Chapter 49 - Lent

This we can do in a fitting manner by refusing to indulge in evil habits and by devoting ourselves to prayer with tears, to reading, to compunction of heart and self-denial. RB 49:4

When we reflect our true being before God and glimpse what we might be, we can be jarred from our willingness to just drift along. By our own awareness of complacency we can be startled into action.

Michael Casey, OCSO, says that compunction has a dual sensitivity. It places before us both the reality of our sinful condition and the urgency of our desire to be fully in union with God. It is precisely the comparison between what we are and what we could be that is the cause of compunction. It is an intimate sensation which touches us at our deepest level and often results in tears. (The Undivided Heart: “Benedict’s Approach to Prayer,” p. 18-34 - St. Bede’s Publications)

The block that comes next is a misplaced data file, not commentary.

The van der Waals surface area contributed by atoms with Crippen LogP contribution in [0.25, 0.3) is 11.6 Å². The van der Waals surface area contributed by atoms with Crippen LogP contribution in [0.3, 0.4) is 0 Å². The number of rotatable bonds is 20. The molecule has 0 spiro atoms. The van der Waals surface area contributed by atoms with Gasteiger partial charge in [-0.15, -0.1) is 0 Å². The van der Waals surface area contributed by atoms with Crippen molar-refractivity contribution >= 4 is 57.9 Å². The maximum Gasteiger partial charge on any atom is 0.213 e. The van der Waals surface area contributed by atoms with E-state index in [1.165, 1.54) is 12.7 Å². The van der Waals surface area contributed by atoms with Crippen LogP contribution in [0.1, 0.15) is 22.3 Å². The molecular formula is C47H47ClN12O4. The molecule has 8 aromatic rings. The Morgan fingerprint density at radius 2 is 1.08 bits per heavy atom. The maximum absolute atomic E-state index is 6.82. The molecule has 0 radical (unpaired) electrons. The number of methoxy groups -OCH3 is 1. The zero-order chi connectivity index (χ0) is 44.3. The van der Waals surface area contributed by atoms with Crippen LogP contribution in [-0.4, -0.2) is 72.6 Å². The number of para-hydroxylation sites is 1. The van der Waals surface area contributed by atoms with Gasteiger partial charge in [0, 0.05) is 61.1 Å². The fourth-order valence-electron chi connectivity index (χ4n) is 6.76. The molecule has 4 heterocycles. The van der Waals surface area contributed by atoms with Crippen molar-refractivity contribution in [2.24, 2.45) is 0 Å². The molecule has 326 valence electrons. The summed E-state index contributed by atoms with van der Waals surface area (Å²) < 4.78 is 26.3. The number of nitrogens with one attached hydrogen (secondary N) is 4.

Perhaps Benedict is suggesting that “compunction of heart” can awaken in us a true sense of how false we have been to our own deepest self and our own likeness to God in whose image we were created.

Perhaps Benedict is saying that our personal prayer will be intimate when it is springing from love and an overwhelming realization of God’s love.